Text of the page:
Ralph Losey has left the building: Moving from eDiscovery to AI
Tuesday, August 1, 2017
Posted by: Deja Miller
Extract from e-Discovery Team's article "E-DISCOVERY IS OVER: The big problems of e-discovery have now all been solved. Crises Averted. The Law now has bigger fish to fry."
We did it. We survived the technology tsunami. The time of great danger to Law and Justice from e-Discovery challenges is now over. Whew! A toast of congratulations to one and all.
From here on it is just a matter of tweaking the principles and procedures that we have already created, plus never-ending education, a good thing, and politics, not good, but inevitable. The team approach of lawyers and engineers (vendors) working together has been proven effective, so have the new Rules and case law, and so too have the latest methods of legal search and document review.
I realize that many will be tempted to compare my view to that of a famous physicist in 1894 who declared:
There is nothing new to be discovered in physics now. All that remains is more and more precise measurement.
Still, even mindful of the dangers of boasting, I still think that most of the really tough problems in electronic discovery have now been solved.Then along came Einstein. Many attribute this humorously mistaken assertion to Lord Kelvin aka William Thomson, 1st Baron Kelvin. According to Quora, scholarship shows that it was probably said by the American physicist, Albert Michelson, behind the famous Michelson–Morley experiment on the speed of light.
The time of great unknowns in e-discovery are past. The rules, principles, case law, procedures, software, methods, quality controls vendor services are now well-developed. All that remains is more and more precise measurement.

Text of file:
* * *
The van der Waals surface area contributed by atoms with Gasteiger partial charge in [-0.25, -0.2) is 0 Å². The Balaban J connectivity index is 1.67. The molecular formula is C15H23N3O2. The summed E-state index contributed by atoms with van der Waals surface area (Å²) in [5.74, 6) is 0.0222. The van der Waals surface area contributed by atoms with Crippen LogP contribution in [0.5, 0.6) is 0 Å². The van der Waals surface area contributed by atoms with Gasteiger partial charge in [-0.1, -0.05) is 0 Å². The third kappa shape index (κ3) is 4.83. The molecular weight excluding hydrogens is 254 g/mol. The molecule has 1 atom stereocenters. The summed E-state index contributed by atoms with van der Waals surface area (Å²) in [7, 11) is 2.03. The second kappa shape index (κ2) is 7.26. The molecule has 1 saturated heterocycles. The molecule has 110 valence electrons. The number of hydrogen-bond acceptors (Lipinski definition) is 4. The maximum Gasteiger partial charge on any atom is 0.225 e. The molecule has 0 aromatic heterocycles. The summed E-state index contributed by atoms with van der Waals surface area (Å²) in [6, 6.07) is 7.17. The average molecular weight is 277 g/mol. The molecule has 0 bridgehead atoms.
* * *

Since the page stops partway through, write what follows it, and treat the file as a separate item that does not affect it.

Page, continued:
The Wild West days are way gone. Certainly new problems will arise and experiments will continue, but they will not be on the same level or intensity as before. They will be minor problems. They will likely be very similar to issues we have already addressed, just with exponential magnification or new twist and turns typical of the common law.
This is a tremendous accomplishment. The crises we all saw coming around the corner at the turn of the century has been averted. Remember how the entire legal profession was abuzz in emergency mode in 2005 because of the greats dangers and burdens of e-discovery? Yes, thanks to the hard work and creativity of many people, the big problems have now been solved, especially the biggest problem of them all, finding the needles of relevance in cosmic-sized haystacks of irrelevant noise. TARcourse.com. We now know what is required to do e-discovery correctly. EDBP.com. We have the software and attorney methods needed to find the relevant evidence we need, no matter what the volume of information we are dealing with.
Read the full article here